The protein amyloid beta, which accumulates in clumps or plaques in the brains of people with Alzheimer’s disease, is the subject of new research that aims to disrupt the biochemical carving of its precursor protein before it reaches its final, toxic shape.
The latest drugs being tested attempt to silence the enzyme BACE1 which cuts the precursor protein. However, BACE1 has other functions, such the production of myelin that are beneficial. Stopping it altogether could bring unwanted side effects.
The researchers have found that changing where the cut is made by essentially guiding the enzyme’s scissors to a different point could achieve the same goal, with less collateral damage.
The research is on two discoveries in the past decade of two rare mutations: one found in Italian people that leads to early onset Alzheimer’s disease, and another found in Icelandic people that staves off Alzheimer’s disease. Both mutations appear to affect the same point on the precursor protein’s chain of 770 amino acids, swapping one acid for another.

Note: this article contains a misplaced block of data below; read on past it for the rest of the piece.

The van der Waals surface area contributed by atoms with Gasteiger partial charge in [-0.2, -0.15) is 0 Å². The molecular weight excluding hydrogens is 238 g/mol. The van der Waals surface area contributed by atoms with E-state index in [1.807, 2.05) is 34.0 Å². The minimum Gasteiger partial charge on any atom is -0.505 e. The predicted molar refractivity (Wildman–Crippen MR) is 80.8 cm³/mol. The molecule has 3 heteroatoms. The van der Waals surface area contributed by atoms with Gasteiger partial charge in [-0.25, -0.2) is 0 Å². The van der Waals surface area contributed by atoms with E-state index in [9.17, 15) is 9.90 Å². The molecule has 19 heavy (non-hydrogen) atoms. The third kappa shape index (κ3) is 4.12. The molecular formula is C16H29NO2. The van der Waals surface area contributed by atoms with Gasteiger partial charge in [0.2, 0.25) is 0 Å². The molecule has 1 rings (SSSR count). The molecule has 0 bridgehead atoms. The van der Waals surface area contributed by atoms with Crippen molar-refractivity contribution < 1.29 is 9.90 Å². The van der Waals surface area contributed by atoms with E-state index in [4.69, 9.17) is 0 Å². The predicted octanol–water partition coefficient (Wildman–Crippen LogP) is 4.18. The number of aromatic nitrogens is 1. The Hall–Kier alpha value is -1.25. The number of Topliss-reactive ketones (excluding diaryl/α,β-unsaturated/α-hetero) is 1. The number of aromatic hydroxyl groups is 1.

The research team injected one set of mice with a virus carrying the Italian gene mutation, and another set with the Icelandic mutation.
They found that the amino acid substitution affected where the precursor protein was cleaved. The Icelandic mutation resulted in a shortened form of amyloid beta, which does not become “sticky” and turn into plaque. The Italian mutation produced a longer, “stickier” version of amyloid beta, which ultimately becomes the plaque that kills neurons.
The effects were a matter of degree: each mutation led to more cuts in one location or more cuts in the other location. But simply reducing the levels of mutated precursor protein could translate into more years of life before cognitive decline sets in.
Reprinted from materials provided by the University of British Columbia.